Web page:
Giant Crinkled Chocolate Chip Cookies

Yield: 10 cookies

Preparation tme: 30 minutes, plus chilling

2 cups all-purpose flour

1/2 teaspoon baking soda

3/4 teaspoon salt

1/2 pound unsalted butter (2 sticks), room temperature

1 1/2 cups sugar

1/4 cup packed light or dark brown sugar

1 egg

1 1/2 teaspoons pure vanilla extract

6 ounces bittersweet chocolate (about 60 percent cacao solids), chopped into coarse pieces, bits and shards

Step 1: Adjust an oven rack to the middle position. Heat the oven to 350 degrees. Line 2 baking sheets with aluminum foil, parchment paper or nonstick baking mats.

Step 2: In a small bowl, whisk the flour, baking soda and salt.

Step 3: In the bowl of a stand mixer fitted with a paddle, beat the butter on medium until creamy. Add the granulated and brown sugars and beat on medium until light and fluffy, 2 to 3 minutes. Add the egg, vanilla and 2 tablespoons water, and mix on low to combine. Add the flour mixture, and mix on low until combined. Add the chocolate and mix on low into the batter. (At this point, the dough can be refrigerated for several hours or overnight.)

Step 4: Form the dough into 3 1/2-ounce balls (a heaping 1/3 cup each). Place 4 balls an equal distance apart on a prepared pan, and transfer to the freezer for 15 minutes before baking. After you put the first baking sheet in the oven, put the second one in the freezer.

Step 5: Place the chilled baking sheet in the oven and bake 10 minutes, until the cookies are puffed slightly in the center. Lift the baking sheet and let it drop down against the oven rack, so the edges of the cookies set and the inside falls back down. (This will feel wrong, but trust me.) Bang it down, if necessary, to make the center fall.

Step 6: After the cookies puff up again, 2 to 3 minutes later, repeat lifting and dropping the pan. Repeat a few more times, every 3 minutes, to create ridges around the edge of the cookie. Bake 16 to 18 minutes total, until the cookies have spread out, and the edges are golden brown, but the centers are much lighter and not fully cooked.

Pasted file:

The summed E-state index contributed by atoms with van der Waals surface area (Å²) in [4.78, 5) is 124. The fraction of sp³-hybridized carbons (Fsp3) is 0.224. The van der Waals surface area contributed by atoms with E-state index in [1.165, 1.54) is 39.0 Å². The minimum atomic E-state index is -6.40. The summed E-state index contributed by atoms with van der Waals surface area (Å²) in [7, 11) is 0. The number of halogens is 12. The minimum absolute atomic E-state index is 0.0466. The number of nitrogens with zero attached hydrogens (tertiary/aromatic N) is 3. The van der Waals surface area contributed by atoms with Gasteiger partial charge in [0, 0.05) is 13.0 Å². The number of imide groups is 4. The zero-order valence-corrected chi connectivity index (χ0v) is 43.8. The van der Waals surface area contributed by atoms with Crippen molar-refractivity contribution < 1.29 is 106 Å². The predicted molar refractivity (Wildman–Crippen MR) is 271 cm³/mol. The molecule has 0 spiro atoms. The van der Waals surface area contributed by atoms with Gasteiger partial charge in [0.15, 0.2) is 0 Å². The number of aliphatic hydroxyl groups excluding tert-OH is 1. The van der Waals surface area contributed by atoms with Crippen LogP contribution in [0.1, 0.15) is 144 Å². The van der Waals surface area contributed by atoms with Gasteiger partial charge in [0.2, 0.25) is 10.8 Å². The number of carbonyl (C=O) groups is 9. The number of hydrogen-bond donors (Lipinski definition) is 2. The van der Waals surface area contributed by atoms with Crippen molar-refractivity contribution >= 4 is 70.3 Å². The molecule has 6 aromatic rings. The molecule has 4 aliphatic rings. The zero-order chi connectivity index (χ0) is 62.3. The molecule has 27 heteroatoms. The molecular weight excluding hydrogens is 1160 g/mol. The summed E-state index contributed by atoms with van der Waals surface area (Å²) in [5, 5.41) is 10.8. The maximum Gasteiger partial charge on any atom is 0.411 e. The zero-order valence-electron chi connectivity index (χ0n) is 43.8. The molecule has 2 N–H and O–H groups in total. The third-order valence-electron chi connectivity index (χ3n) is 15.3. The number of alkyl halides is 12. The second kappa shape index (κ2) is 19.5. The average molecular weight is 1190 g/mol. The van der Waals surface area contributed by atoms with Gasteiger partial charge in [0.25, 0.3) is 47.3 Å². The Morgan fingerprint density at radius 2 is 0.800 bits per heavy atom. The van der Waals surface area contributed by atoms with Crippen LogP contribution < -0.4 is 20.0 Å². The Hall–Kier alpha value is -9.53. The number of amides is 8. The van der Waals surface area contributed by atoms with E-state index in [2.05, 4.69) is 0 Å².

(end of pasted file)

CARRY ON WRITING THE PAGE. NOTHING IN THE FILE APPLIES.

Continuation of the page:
Step 7: Transfer the baking sheet to a wire rack; let cool before removing the cookies from the pan.

Step 8: Repeat with remaining cookies, using the first sheet pan for the third batch of cookies.

By JULIA MOSKIN

New York Times News Service

L

ast fall, an aberrant chocolate chip cookie turned up in my Instagram feed. As wide as a salad plate and flat as a flounder, it appeared thin, but it was somehow layered with slabs of chocolate. Oddest of all, it was ringed, like a tree trunk — as if a chunk of chocolate had been dropped in the center and somehow made waves out to the edges. I assumed it was a mutant, posted by a troubled baker as a cry for help, and I kept scrolling.

But soon, the rippled cookie appeared again: as a one-off from a bread blog, then in 42burners, the Instagram account of Martha Stewart’s vast test kitchen. It showed up, insistently, as baker/photographers like Ruth Tam kept posting it, crowing about the crispiness of the ridges and the softness of the centers.

I grew curious. It seems impossible that there’s anything new to say about basic chocolate chip cookies (a version from the pastry chef Jacques Torres, from 2008, is one we keep going back to, and for good reason). But a recipe that spreads across Instagram (and isn’t galaxy-, unicorn- or ombré-decorated) cannot be lightly dismissed.

When I spotted a new post that was simply a collage of photos of the cookie, I broke down. I tracked down the recipe, and then its author, Sarah Kieffer, who described the sacred rite of the ripples.

“It’s all in the pan-bang,” she said.

Here’s how it works: After the cookies have risen a bit in the hot oven, she pulls out the cookie sheet and bangs it hard on top of the stove, or on the oven rack. Just as a half-done cake falls in the center when bumped, the middle of the cookie collapses, pushing barely-baked dough out to the edges. She returns the pan to the oven and, at intervals, repeats the process, building up the crinkled rim that makes it possible to have both soft and crunchy textures in a single cookie. It is, I can attest, a leap forward in cookie technology.

It’s not clear even to Kieffer how the pan-bang came to her. But as a trained baker, she had the skills to develop a recipe around it that maximizes the ripple effect: making the cookies very large, chilling the dough balls before baking and using chopped chocolate instead of chips.

“I can’t imagine a better chocolate chip cookie,” said Kieffer, who makes and posts the cookies often, usually generating over 2,000 “likes” for each image. “But you never know what someone else will think of.”

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